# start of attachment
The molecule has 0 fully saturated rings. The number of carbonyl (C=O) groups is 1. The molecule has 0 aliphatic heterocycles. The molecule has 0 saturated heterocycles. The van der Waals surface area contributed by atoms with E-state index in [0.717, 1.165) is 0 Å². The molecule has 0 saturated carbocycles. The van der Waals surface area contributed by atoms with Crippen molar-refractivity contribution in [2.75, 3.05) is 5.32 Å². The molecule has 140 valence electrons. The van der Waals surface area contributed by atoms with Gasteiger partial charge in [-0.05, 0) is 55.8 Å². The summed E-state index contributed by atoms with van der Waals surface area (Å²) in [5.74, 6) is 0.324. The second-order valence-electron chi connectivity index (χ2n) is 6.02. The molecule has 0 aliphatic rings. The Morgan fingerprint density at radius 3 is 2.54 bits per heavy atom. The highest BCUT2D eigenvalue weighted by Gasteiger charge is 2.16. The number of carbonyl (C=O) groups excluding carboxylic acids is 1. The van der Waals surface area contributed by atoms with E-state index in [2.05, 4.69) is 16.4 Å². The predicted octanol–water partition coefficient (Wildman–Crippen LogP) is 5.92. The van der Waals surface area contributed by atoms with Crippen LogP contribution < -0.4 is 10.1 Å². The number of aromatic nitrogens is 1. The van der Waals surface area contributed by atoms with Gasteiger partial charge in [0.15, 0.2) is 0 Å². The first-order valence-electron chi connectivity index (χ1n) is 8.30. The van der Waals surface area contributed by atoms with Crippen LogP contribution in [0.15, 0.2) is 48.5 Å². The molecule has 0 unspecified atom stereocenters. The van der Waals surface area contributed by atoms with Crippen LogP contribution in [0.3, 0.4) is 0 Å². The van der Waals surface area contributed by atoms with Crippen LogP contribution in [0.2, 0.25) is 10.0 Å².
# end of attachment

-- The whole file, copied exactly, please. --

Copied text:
The molecule has 0 fully saturated rings. The number of carbonyl (C=O) groups is 1. The molecule has 0 aliphatic heterocycles. The molecule has 0 saturated heterocycles. The van der Waals surface area contributed by atoms with E-state index in [0.717, 1.165) is 0 Å². The molecule has 0 saturated carbocycles. The van der Waals surface area contributed by atoms with Crippen molar-refractivity contribution in [2.75, 3.05) is 5.32 Å². The molecule has 140 valence electrons. The van der Waals surface area contributed by atoms with Gasteiger partial charge in [-0.05, 0) is 55.8 Å². The summed E-state index contributed by atoms with van der Waals surface area (Å²) in [5.74, 6) is 0.324. The second-order valence-electron chi connectivity index (χ2n) is 6.02. The molecule has 0 aliphatic rings. The Morgan fingerprint density at radius 3 is 2.54 bits per heavy atom. The highest BCUT2D eigenvalue weighted by Gasteiger charge is 2.16. The number of carbonyl (C=O) groups excluding carboxylic acids is 1. The van der Waals surface area contributed by atoms with E-state index in [2.05, 4.69) is 16.4 Å². The predicted octanol–water partition coefficient (Wildman–Crippen LogP) is 5.92. The van der Waals surface area contributed by atoms with Crippen LogP contribution < -0.4 is 10.1 Å². The number of aromatic nitrogens is 1. The van der Waals surface area contributed by atoms with Gasteiger partial charge in [0.15, 0.2) is 0 Å². The first-order valence-electron chi connectivity index (χ1n) is 8.30. The van der Waals surface area contributed by atoms with Crippen LogP contribution in [0.15, 0.2) is 48.5 Å². The molecule has 0 unspecified atom stereocenters. The van der Waals surface area contributed by atoms with Crippen LogP contribution in [0.3, 0.4) is 0 Å². The van der Waals surface area contributed by atoms with Crippen LogP contribution in [0.2, 0.25) is 10.0 Å².